Introducing our third installment of 7x7's Style Council 2017, our annual look at the trendsetters and style mavens of the Bay Area worlds of fashion, beauty and design. Check back for more tastemaker profiles each day, between now and September 29th!
We're all familiar with the desire to start over. It can be triggered by annual markers—a new year, a birthday, an anniversary—when thoughts of self-discovery re-emerge. Making changes can be an arduous process. When Maria Peevey, founder of The Reset and R Label, found herself at a point in time when she wanted to reboot, by the time she was finished, she made streamlining our own closets that much easier. For her, though, it went far deeper than organization—she wanted to start over.
"I learned a long time ago that when things get tough, you have two choices: sit around and cry or get on with it," she says, resolute. "I choose to get on with it, or I guess you could say I learned early on to reset effectively."
In March 2017, the consummate restarter (Peevey is formerly the founder of SimplyShe—a line of cards, books, and women's apparel—and SimplyDog, a pet fashion brand) kicked off The Reset, an online resource and inspiration zone for women—think Goop meets Cheryl Strayed's Tiny Beautiful Things. The Reset was filled with original features on everything from career goals and color therapy to mood-boosting foods and fashion, written by Peevey and her team of staff (based in SF and New York) and freelance writers. Today, a growing community of women who wish to share their personal stories is also publishing on The Reset.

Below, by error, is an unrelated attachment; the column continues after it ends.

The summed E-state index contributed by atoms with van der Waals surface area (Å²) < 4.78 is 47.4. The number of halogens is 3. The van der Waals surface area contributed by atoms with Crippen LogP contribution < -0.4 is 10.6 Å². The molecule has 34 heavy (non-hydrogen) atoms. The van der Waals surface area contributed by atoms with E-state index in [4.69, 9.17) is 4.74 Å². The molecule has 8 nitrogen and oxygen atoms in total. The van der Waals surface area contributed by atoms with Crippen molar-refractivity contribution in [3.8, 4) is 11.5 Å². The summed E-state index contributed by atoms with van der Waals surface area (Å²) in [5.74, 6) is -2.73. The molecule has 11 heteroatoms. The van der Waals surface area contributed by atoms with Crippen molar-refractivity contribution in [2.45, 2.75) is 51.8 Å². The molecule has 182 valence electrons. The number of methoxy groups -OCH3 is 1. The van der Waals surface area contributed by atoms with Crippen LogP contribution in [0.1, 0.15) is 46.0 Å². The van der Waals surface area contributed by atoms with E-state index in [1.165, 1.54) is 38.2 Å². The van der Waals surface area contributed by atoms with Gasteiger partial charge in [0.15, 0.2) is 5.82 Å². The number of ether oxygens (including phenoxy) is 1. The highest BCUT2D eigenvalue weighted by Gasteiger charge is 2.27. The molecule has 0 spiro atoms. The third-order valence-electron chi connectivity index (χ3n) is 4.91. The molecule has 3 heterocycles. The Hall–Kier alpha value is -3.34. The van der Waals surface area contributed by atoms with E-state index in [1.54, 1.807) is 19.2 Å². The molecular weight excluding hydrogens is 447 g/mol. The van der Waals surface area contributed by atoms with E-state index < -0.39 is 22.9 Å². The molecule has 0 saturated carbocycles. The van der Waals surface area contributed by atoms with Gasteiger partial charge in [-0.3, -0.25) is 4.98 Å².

Just two months after The Reset launched, Peevey cemented its bootstrapping ethos in the physical realm with the debut of R|Label, a minimalist clothing line designed for busy women of all ages, shapes and sizes, focused on fit, versatility, quality and ease. "There is a level of authenticity that comes out when you create products from honest, universal life experiences and share them openly," Peevey says.
While she makes it sound straightforward, she made a herculean effort to create the perfect wardrobe, undertaking competitive reviews and trying on every item herself. She also held try-on parties to determine the go-to pieces that would make up the current collection. It was a matter of figuring out which pieces were "critical" for a woman to have day in and day out.
The result is a collection of timeless, seasonless, mix-and-match essentials that you can confidently throw on and go: simple tops and tees in luxe, flowing fabrics like silk and rayon; cozy grab-and-go cashmere and Merino wool sweaters; chic pants and silk dresses that transition from day to night, office to weekend; and classic jackets and coats that are easily thrown over any outfit. And, with prices ranging from $55 to $295, you'll never feel the urge to hide your receipts.
7x7: Describe a day in your life.
Maria Peevey: Start-up life is like a marathon. It's nonstop work and the pressure of feeling like there's always more to do. Wake up at 6am, coffee, take the dog out, work for an hour answering emails, take a quick run, emails, meetings, emails, meetings, a glass of wine at my desk around 6pm, keep working, a 7pm-ish dinner and check in time with my family. 9pm back to work, laptop in bed till 10ish. Ah, the glamour of it!
7x7: And when you're not doing all that?
MP: [I love] being able to take a long run, read, spend time with my family and my dog, hiking somewhere in nature and enjoying just being out and about and slowing down for a moment.
7x7: What's your go-to outfit?
MP: R Label blackout leggings, silk tank, perfect moto jacket and ankle booties.
7x7: Who's your design hero?
MP: Donna Karan. Her design philosophy resonated with me—dressing made easy. Effortless pieces. It's not about clothes, it's about lifestyle.
7x7: When you need a culture fix...
MP: Contemporary art is inspiring and soul-filling. One of my favorite's here in SF is Romer Young Gallery, which is focused on innovative, emerging artists working in areas of visual, conceptual, installation, and performance art.
7x7: Ever get away?